The House and Senate made another attempt to certify votes around 8pm on Wednesday night, resuming the process following an eruption of violence in Washington, DC, which saw hundreds of Trump supporters storm the Capitol, occupying the chambers for several hours before they were cleared out by law enforcement.
While a number of GOP lawmakers had planned to object to the vote certification, alleging irregularities in the presidential race, asked about the matter before Congress regrouped, Republican Senator Rand Paul (Kentucky) said he did not expect any objections the second time around.
“In consultation with [House Majority Leader Steny Hoyer] and [House Whip Jim Clyburn] and after calls to the Pentagon, the Justice Department and the Vice President, we have decided we should proceed tonight at the Capitol once it is cleared for use,” House Speaker Nancy Pelosi said in a statement ahead of the second effort to certify.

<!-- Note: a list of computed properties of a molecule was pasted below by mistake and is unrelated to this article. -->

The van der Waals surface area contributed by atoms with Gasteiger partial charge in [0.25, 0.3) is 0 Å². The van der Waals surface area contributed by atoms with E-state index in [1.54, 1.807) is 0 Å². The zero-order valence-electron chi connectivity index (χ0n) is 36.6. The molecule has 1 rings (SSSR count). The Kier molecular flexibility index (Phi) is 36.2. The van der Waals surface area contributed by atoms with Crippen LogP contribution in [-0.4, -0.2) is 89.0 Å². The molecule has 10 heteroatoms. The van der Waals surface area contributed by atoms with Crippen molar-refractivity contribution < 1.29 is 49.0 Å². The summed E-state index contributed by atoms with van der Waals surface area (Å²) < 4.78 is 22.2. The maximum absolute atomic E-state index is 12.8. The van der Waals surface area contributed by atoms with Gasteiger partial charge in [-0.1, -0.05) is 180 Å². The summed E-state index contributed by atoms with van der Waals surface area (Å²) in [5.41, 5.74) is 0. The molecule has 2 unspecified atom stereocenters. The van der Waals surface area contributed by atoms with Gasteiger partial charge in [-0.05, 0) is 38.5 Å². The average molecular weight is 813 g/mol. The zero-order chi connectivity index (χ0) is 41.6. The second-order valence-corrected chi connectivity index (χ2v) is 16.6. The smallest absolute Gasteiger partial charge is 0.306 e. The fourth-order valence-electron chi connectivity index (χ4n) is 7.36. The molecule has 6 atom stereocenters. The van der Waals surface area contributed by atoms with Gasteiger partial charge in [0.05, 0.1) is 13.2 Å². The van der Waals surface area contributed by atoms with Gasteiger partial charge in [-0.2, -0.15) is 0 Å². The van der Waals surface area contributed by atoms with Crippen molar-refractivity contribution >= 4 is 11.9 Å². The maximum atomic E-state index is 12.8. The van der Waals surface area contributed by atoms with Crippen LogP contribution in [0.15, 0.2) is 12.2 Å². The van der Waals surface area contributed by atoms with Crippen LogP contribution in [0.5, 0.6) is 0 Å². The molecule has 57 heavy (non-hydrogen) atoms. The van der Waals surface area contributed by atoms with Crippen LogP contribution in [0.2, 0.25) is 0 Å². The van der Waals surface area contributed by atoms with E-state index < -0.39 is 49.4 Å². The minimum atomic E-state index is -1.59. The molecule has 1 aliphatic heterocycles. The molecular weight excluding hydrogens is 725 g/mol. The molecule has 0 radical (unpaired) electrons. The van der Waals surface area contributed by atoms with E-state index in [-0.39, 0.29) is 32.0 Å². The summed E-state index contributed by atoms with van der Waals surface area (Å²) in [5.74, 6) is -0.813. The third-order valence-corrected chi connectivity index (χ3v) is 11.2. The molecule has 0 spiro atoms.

Staffers were reportedly allowed back inside through underground tunnels, seen in a photo shared on Twitter by NBC correspondent Garrett Haake. Senate Majority Leader Mitch McConnell (R-Kentucky) is expected to address the day’s events when the body reconvenes, according to Fox News’ Jason Donner.
One woman was fatally shot as rioters attempted to breach the Senate chamber, captured in disturbing footage circulating online. She was seen leaving the building on a stretcher and later died of her injuries, according to law enforcement sources cited in media reports.
A 6pm curfew was ordered across the nation’s capital amid the chaos, as well as in nearby Arlington and Alexandria, Virginia, where Governor Ralph Northam has also declared a state of emergency. DC’s National Guard unit was “fully activated” to assist local police.
Legislators had only just begun the certification process when the violence erupted, part of the formal procedure to transfer power to President-elect Joe Biden. President Trump and his supporters maintain the 2020 race was plagued by extensive voter fraud and had repeatedly called on Republican lawmakers, as well as Vice President Mike Pence, to challenge the Electoral College count. Pence, however, signaled earlier on Wednesday that he would not do so, arguing he lacked the authority to invalidate votes. His refusal, however, did little to calm the swarm of Trump supporters gathered outside the Capitol on Wednesday afternoon.
Think your friends would be interested? Share this story!
© 2021, paradox. All rights reserved.